How long? Put it this way. The last time I attended a major stadium concert (for the curious and nostalgic alike, it was Bob Dylan on his ‘True Confessions’ tour) the internet had not yet been invented, Ronald Reagan was in the Whitehouse in the U.S and legwarmers – pants for your calves – were a thing.
And now I’m about to break that drought in, well…if I’m forced to chose a description – WHOLLY SPECTACULAR FASHION!
My G.O.A.T (Greatest Of All Time) band are coming to Brisbane and I’m so happy to announce I’ll be there to cheer them on. The END OF THE ROAD tour is being promoted as the last opportunity fans worldwide will have to see the band live before they hang up their touring boots forever. Not sure I entirely believe that claim but I do know I have no plans to see them again in the future so for me this will be it.
I remember I was in Year 9 at school when KISS visited Australia as part of their UNMASKED TOUR. That was back in 1980 and at that time KISS were big beyond any comprehension. The media compared them to The Beatles for the amount of hysteria they generated amongst fans. Thousands gathered at airports around the country to greet them and wherever they went an army of the most dedicated would camp outside their hotel rooms.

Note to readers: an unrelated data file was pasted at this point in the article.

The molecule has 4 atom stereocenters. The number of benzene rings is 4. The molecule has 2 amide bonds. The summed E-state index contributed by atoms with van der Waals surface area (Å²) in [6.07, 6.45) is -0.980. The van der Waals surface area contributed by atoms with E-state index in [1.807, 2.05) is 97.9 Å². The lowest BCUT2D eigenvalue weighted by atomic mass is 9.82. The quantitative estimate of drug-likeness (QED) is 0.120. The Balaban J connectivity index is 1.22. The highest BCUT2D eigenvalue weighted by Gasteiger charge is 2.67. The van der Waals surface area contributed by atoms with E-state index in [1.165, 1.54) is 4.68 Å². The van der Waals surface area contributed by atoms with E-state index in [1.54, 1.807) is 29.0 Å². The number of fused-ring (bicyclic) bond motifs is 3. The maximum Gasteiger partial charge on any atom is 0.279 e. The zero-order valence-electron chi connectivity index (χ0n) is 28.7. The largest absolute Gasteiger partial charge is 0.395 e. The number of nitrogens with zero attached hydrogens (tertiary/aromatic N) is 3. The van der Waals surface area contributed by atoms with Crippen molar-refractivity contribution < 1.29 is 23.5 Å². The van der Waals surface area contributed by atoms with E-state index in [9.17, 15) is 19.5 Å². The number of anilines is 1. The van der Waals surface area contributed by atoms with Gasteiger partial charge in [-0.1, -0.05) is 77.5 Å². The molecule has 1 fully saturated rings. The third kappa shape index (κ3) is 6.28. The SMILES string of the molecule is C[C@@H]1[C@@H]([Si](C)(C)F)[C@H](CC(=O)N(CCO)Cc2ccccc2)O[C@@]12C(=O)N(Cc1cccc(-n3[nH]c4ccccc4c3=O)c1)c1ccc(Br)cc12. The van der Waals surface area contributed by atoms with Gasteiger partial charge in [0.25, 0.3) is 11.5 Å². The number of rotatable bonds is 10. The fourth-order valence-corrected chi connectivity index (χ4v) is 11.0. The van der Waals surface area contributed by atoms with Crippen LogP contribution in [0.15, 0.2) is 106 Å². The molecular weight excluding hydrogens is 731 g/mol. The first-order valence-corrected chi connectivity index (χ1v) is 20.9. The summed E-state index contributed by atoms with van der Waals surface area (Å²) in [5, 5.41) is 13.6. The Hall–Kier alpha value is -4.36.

Their Brisbane concert was held that year on November 25th. My mate Google tells me that was a Tuesday night. I remember the next day at school, a boy by the name of Joe Cranitch, who’d gone to the concert, telling the rest of us what we’d missed. It sounded completely life-changing. Well, I was fourteen.
41 years on, the Brisbane KISS concert I’ll be attending will also be on a Tuesday night – also in the final week of November. It’ll be back to work the next day for me. If I make it. I’m not sure I will. In any case it’s seven months away. Seven months to savor one of life’s great pleasures. Antici……………………….pation!